WASHINGTON — The U.S. has donated and shipped more than 110 million doses of COVID-19 vaccines to more than 60 countries, ranging from Afghanistan to Zambia, the White House announced Tuesday.
President Joe Biden highlighted the milestone in remarks updating the public on the U.S. strategy to slow the spread of coronavirus abroad, saying the U.S. donations are more than the rest of the world combined to lower- and middle-income countries.
“Vaccinate America and help vaccinate the world,” Biden said, “That's how we're going to beat this thing.”
The announcement comes amid a rise in infections in the U.S., fueled by the highly contagious delta strain of the virus, which led U.S. public health officials last week to recommend that even p eople who have been fully vaccinated against COVID-19 resume wearing face coverings in some public indoor settings.
Biden has promised that the U.S. will be the “arsenal of vaccines” for the world, but while notable, the 110 million doses the U.S. has donated largely through a global vaccine program known as COVAX represent a fraction of what is needed worldwide.
The White House said in a statement Tuesday that U.S. at the end of August will begin shipping 500 million doses of Pfizer vaccine that it has pledged to 100 low-income countries by June 2022.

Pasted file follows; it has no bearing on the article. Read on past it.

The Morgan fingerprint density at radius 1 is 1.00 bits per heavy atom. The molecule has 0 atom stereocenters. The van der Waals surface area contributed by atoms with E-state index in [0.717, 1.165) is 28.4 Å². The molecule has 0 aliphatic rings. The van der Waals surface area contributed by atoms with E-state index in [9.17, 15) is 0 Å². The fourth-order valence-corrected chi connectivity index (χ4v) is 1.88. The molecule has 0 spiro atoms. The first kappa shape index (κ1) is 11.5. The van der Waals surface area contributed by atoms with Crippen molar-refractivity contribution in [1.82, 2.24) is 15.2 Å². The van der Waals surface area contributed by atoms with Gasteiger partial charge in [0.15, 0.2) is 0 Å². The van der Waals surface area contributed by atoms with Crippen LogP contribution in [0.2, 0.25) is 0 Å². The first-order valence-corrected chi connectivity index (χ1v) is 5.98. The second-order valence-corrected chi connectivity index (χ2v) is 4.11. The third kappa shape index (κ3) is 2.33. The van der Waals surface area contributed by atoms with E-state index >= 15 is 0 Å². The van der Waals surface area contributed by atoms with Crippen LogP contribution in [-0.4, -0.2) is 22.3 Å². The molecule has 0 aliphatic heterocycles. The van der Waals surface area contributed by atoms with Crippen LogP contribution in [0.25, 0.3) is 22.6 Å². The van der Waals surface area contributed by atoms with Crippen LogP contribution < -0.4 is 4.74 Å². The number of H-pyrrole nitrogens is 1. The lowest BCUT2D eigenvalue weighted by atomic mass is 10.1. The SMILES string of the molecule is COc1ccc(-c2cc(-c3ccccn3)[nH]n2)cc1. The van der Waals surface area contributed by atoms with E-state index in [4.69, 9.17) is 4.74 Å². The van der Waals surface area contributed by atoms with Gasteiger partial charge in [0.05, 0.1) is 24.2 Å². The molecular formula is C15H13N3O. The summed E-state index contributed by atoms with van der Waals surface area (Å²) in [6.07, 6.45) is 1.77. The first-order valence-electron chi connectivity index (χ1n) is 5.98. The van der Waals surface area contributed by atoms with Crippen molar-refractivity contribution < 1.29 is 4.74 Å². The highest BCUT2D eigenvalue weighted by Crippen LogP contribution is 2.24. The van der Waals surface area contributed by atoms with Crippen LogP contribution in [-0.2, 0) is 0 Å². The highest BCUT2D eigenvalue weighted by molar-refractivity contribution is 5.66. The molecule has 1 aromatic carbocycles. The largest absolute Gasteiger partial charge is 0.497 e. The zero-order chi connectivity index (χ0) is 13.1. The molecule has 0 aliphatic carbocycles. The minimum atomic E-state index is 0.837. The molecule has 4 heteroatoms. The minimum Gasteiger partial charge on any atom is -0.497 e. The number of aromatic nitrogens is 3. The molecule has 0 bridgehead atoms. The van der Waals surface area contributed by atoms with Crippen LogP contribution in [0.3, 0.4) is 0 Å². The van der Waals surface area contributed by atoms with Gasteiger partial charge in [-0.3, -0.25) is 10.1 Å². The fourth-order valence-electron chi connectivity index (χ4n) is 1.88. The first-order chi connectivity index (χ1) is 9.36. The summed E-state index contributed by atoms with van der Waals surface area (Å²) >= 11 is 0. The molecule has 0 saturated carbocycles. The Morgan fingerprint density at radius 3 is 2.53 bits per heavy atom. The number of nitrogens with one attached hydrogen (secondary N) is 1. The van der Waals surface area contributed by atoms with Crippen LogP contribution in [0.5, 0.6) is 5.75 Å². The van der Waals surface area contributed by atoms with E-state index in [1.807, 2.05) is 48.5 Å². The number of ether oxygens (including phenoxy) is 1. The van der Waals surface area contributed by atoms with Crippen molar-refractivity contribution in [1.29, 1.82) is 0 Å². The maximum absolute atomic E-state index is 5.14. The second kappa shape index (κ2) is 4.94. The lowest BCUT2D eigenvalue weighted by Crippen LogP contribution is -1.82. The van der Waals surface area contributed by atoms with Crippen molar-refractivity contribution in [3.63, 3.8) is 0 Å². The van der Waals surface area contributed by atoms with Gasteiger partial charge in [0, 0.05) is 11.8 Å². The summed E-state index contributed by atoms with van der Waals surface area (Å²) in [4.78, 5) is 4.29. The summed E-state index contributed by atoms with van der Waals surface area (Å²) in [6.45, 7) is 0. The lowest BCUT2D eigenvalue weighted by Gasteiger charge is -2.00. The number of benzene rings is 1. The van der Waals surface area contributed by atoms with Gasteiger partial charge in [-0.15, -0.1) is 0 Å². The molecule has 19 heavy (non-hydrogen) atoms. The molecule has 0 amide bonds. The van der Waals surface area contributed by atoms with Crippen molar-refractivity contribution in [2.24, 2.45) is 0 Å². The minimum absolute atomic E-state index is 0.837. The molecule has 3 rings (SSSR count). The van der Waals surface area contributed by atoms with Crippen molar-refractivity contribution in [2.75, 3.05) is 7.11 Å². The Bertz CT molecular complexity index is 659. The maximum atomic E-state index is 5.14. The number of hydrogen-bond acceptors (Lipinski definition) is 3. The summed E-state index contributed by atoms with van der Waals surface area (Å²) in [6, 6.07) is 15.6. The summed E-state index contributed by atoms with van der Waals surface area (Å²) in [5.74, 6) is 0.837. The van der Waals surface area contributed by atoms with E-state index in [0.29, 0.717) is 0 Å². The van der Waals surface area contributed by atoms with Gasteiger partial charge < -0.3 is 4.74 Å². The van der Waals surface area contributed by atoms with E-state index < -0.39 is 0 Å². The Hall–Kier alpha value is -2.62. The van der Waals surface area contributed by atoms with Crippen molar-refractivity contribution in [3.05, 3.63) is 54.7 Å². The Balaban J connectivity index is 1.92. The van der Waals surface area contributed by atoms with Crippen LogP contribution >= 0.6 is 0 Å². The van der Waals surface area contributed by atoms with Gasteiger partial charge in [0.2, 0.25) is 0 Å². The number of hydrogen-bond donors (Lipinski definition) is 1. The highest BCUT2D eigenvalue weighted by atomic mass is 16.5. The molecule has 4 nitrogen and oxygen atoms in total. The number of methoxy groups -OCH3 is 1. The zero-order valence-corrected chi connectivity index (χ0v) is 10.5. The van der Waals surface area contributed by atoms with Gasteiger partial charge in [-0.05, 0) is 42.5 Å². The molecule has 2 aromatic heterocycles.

The 110 million donated doses came from U.S. surplus vaccine stock as the pace of domestic vaccinations slowed amid widespread vaccine hesitancy in the country.
Roughly 90 million eligible Americans aged 12 and over have yet to receive one dose of vaccine.
Biden had pledged to ship more than 80 million doses overseas by the end of June, but had only been able to share a fraction of that due to logistical and regulatory hurdles in recipient countries.
The pace of shipments picked up significantly through July.
Under Biden’s sharing plan, about 75% of U.S. doses are shared through COVAX, which aims to help lower- and middle-income nations, with the balance being sent to U.S. partners and allies.
The White House insists that nothing is being sought in return for the shots, contrasting its approach to Russia and China, which it alleges have used access to their domestically produced vaccines as a tool of geopolitical leverage.